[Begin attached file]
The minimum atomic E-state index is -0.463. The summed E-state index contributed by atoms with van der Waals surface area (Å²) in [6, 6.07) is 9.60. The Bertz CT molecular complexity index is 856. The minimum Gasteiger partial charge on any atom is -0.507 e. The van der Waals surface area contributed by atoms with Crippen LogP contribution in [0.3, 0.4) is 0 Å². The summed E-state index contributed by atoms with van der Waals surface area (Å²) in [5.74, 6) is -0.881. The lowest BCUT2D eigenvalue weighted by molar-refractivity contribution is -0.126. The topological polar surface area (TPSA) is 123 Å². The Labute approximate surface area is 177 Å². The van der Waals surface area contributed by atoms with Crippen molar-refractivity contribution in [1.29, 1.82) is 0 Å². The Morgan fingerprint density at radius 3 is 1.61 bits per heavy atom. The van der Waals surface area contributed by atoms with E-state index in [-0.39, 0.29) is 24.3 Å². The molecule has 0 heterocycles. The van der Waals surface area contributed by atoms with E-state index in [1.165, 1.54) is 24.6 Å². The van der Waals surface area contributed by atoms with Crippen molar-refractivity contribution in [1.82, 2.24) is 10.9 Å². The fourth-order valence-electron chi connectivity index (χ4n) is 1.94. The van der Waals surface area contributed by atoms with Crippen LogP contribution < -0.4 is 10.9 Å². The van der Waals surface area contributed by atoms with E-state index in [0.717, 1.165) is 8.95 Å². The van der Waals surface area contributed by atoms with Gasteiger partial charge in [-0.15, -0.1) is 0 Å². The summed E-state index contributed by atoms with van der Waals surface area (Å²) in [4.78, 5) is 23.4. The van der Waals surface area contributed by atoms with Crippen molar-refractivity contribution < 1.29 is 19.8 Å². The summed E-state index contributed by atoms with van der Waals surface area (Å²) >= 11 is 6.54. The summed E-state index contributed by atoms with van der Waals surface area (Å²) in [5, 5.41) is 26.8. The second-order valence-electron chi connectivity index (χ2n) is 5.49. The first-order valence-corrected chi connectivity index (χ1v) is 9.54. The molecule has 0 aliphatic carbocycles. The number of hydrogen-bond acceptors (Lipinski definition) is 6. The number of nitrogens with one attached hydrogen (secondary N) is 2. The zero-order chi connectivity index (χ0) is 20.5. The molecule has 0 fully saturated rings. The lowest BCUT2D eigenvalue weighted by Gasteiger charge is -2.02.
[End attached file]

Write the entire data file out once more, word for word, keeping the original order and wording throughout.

The minimum atomic E-state index is -0.463. The summed E-state index contributed by atoms with van der Waals surface area (Å²) in [6, 6.07) is 9.60. The Bertz CT molecular complexity index is 856. The minimum Gasteiger partial charge on any atom is -0.507 e. The van der Waals surface area contributed by atoms with Crippen LogP contribution in [0.3, 0.4) is 0 Å². The summed E-state index contributed by atoms with van der Waals surface area (Å²) in [5.74, 6) is -0.881. The lowest BCUT2D eigenvalue weighted by molar-refractivity contribution is -0.126. The topological polar surface area (TPSA) is 123 Å². The Labute approximate surface area is 177 Å². The van der Waals surface area contributed by atoms with Crippen molar-refractivity contribution in [1.29, 1.82) is 0 Å². The Morgan fingerprint density at radius 3 is 1.61 bits per heavy atom. The van der Waals surface area contributed by atoms with E-state index in [-0.39, 0.29) is 24.3 Å². The molecule has 0 heterocycles. The van der Waals surface area contributed by atoms with E-state index in [1.165, 1.54) is 24.6 Å². The van der Waals surface area contributed by atoms with Crippen molar-refractivity contribution in [1.82, 2.24) is 10.9 Å². The fourth-order valence-electron chi connectivity index (χ4n) is 1.94. The van der Waals surface area contributed by atoms with Crippen LogP contribution < -0.4 is 10.9 Å². The van der Waals surface area contributed by atoms with E-state index in [0.717, 1.165) is 8.95 Å². The van der Waals surface area contributed by atoms with Gasteiger partial charge in [-0.15, -0.1) is 0 Å². The summed E-state index contributed by atoms with van der Waals surface area (Å²) in [4.78, 5) is 23.4. The van der Waals surface area contributed by atoms with Crippen molar-refractivity contribution < 1.29 is 19.8 Å². The summed E-state index contributed by atoms with van der Waals surface area (Å²) >= 11 is 6.54. The summed E-state index contributed by atoms with van der Waals surface area (Å²) in [5, 5.41) is 26.8. The second-order valence-electron chi connectivity index (χ2n) is 5.49. The first-order valence-corrected chi connectivity index (χ1v) is 9.54. The molecule has 0 aliphatic carbocycles. The number of hydrogen-bond acceptors (Lipinski definition) is 6. The number of nitrogens with one attached hydrogen (secondary N) is 2. The zero-order chi connectivity index (χ0) is 20.5. The molecule has 0 fully saturated rings. The lowest BCUT2D eigenvalue weighted by Gasteiger charge is -2.02.